Justin Langer would feel like players ‘are stabbing him in the back’, Usman Khawaja says

Justin Langer deserves the chance to lead Australia at the Twenty20 World Cup and Ashes at the end of the year, according to one of his recent charges.

Langer’s position as coach of the men’s national side is under scrutiny after just four wins from 13 games on limited-overs tours of the Caribbean and Bangladesh, reports of player unrest and public blow-ups with Cricket Australia staff.

Usman Khawaja played 11 Tests and 22 one-day internationals for Australia under Langer’s tutelage, but has not played for his country since being dropped during the 2019 Ashes series.

The 34-year-old weighed into the debate over Langer’s position on his YouTube channel, saying there should be no change before the Twenty20 World Cup in October and November or this summer’s Ashes series.

“He deserves the opportunity to coach Australia in the T20 World Cup, he deserves the opportunity to coach Australia in The Ashes,” Khawaja said.

“If after all that, things are still not going well … that is when you look at things and think ‘OK, maybe do we need to change something’.

Cricket Australia chief executive Nick Hockley on Wednesday said the organisation was backing Langer as coach through the World Cup and Ashes, hailing him for “raising the culture, values and behaviour” of the team since taking over after Sandpaper-gate in 2018.

Khawaja acknowledged Langer was “very passionate” and “can be very emotional” as he rides the highs and lows that come with international cricket, which can rub people the wrong way.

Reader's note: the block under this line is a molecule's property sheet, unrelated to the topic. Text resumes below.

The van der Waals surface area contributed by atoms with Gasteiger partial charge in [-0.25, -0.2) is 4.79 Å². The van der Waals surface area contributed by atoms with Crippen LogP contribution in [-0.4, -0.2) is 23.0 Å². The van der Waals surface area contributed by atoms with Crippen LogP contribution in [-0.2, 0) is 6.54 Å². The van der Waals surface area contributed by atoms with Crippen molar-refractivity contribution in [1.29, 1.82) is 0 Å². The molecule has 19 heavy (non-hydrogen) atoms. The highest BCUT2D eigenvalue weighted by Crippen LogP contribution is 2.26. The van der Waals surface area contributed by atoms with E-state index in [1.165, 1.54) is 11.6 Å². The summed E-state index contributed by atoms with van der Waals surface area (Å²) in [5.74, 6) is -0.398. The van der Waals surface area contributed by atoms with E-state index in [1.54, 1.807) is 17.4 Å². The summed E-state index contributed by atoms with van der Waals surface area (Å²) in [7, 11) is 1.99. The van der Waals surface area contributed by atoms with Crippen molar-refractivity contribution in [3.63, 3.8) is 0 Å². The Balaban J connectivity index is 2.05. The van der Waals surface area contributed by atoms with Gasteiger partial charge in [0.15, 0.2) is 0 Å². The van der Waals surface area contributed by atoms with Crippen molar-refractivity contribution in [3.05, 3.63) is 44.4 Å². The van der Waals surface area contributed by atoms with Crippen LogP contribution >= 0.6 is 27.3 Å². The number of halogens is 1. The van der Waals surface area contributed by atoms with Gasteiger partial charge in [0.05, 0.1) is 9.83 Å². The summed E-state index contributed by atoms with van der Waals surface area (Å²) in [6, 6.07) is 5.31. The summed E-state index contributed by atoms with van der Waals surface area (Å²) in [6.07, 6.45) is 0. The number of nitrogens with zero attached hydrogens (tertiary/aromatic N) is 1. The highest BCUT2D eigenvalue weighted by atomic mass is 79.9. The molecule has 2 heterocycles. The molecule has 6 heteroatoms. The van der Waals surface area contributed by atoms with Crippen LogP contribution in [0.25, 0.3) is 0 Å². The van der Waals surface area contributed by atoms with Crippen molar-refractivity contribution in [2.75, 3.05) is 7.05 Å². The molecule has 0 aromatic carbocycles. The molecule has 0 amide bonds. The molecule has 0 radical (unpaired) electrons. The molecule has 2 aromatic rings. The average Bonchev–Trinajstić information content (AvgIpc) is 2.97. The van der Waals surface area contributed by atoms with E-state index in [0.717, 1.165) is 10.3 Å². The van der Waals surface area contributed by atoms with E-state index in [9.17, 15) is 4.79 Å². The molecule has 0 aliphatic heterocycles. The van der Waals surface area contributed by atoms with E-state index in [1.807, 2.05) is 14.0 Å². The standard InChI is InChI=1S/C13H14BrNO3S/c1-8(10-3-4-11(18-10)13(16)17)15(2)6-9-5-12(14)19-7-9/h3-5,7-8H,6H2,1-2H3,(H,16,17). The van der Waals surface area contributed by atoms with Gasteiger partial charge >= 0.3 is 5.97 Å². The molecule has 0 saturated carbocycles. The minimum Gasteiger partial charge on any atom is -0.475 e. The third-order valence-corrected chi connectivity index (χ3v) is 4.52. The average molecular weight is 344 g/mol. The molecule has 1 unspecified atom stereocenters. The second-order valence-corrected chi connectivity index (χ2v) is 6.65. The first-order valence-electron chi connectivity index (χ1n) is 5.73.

This was on display during the documentary series The Test, when Khawaja’s honesty and status as one of few senior players in the national set-up saw him regularly in frank conversations with the coach.


But the Sheffield Shield-winning Queensland captain said the relationship between the pair was “really good” and there is mutual respect.

With all the talk around about players being put offside by Langer’s sometimes abrasive personality, Khawaja said it was concerning that those issues were being aired in the media, rather than kept in-house.

“That’s why it’s so disappointing. It’s a really bad look and it’s something the group needs to sort out ASAP.”

“It’s not always 100 per cent the coach’s fault. The guys aren’t performing, the players have to take ownership at some stage,” he added.

After being without most of their biggest stars for the West Indies and Bangladesh matches, big names like Steve Smith, Pat Cummins, David Warner and Glenn Maxwell will return to the team for the T20 World Cup in the UAE.

Their first match is against South Africa on October 23.

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